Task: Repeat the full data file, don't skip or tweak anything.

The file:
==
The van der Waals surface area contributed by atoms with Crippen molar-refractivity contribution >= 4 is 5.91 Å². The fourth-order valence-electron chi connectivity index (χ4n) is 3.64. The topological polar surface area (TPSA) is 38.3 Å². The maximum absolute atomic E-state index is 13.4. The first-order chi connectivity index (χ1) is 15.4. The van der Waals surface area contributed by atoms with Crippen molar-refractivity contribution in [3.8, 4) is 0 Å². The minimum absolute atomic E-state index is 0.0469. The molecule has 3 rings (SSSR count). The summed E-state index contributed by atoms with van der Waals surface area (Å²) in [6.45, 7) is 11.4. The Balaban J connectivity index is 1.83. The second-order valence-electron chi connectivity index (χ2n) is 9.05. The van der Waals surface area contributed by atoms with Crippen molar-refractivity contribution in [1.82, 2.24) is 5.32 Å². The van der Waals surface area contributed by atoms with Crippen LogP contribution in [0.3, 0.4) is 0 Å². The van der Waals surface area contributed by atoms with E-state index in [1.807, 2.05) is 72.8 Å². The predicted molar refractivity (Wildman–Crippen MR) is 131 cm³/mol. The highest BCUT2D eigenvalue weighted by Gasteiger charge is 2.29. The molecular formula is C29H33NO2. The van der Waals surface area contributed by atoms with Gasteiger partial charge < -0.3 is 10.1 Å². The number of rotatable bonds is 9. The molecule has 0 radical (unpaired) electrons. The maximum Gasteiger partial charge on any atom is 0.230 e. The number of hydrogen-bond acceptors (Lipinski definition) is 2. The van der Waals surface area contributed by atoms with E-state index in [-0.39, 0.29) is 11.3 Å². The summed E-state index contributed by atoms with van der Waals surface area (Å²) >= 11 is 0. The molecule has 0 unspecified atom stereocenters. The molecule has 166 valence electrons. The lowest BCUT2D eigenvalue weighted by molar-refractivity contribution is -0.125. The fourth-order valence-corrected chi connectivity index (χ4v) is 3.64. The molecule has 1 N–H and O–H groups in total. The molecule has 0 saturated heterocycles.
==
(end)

The van der Waals surface area contributed by atoms with Crippen molar-refractivity contribution >= 4 is 5.91 Å². The fourth-order valence-electron chi connectivity index (χ4n) is 3.64. The topological polar surface area (TPSA) is 38.3 Å². The maximum absolute atomic E-state index is 13.4. The first-order chi connectivity index (χ1) is 15.4. The van der Waals surface area contributed by atoms with Crippen molar-refractivity contribution in [3.8, 4) is 0 Å². The minimum absolute atomic E-state index is 0.0469. The molecule has 3 rings (SSSR count). The summed E-state index contributed by atoms with van der Waals surface area (Å²) in [6.45, 7) is 11.4. The Balaban J connectivity index is 1.83. The second-order valence-electron chi connectivity index (χ2n) is 9.05. The van der Waals surface area contributed by atoms with Crippen molar-refractivity contribution in [1.82, 2.24) is 5.32 Å². The van der Waals surface area contributed by atoms with Crippen LogP contribution in [0.3, 0.4) is 0 Å². The van der Waals surface area contributed by atoms with E-state index in [1.807, 2.05) is 72.8 Å². The predicted molar refractivity (Wildman–Crippen MR) is 131 cm³/mol. The highest BCUT2D eigenvalue weighted by Gasteiger charge is 2.29. The molecular formula is C29H33NO2. The van der Waals surface area contributed by atoms with Gasteiger partial charge < -0.3 is 10.1 Å². The number of rotatable bonds is 9. The molecule has 0 radical (unpaired) electrons. The maximum Gasteiger partial charge on any atom is 0.230 e. The number of hydrogen-bond acceptors (Lipinski definition) is 2. The van der Waals surface area contributed by atoms with E-state index in [-0.39, 0.29) is 11.3 Å². The summed E-state index contributed by atoms with van der Waals surface area (Å²) >= 11 is 0. The molecule has 0 unspecified atom stereocenters. The molecule has 166 valence electrons. The lowest BCUT2D eigenvalue weighted by molar-refractivity contribution is -0.125. The fourth-order valence-corrected chi connectivity index (χ4v) is 3.64. The molecule has 1 N–H and O–H groups in total. The molecule has 0 saturated heterocycles.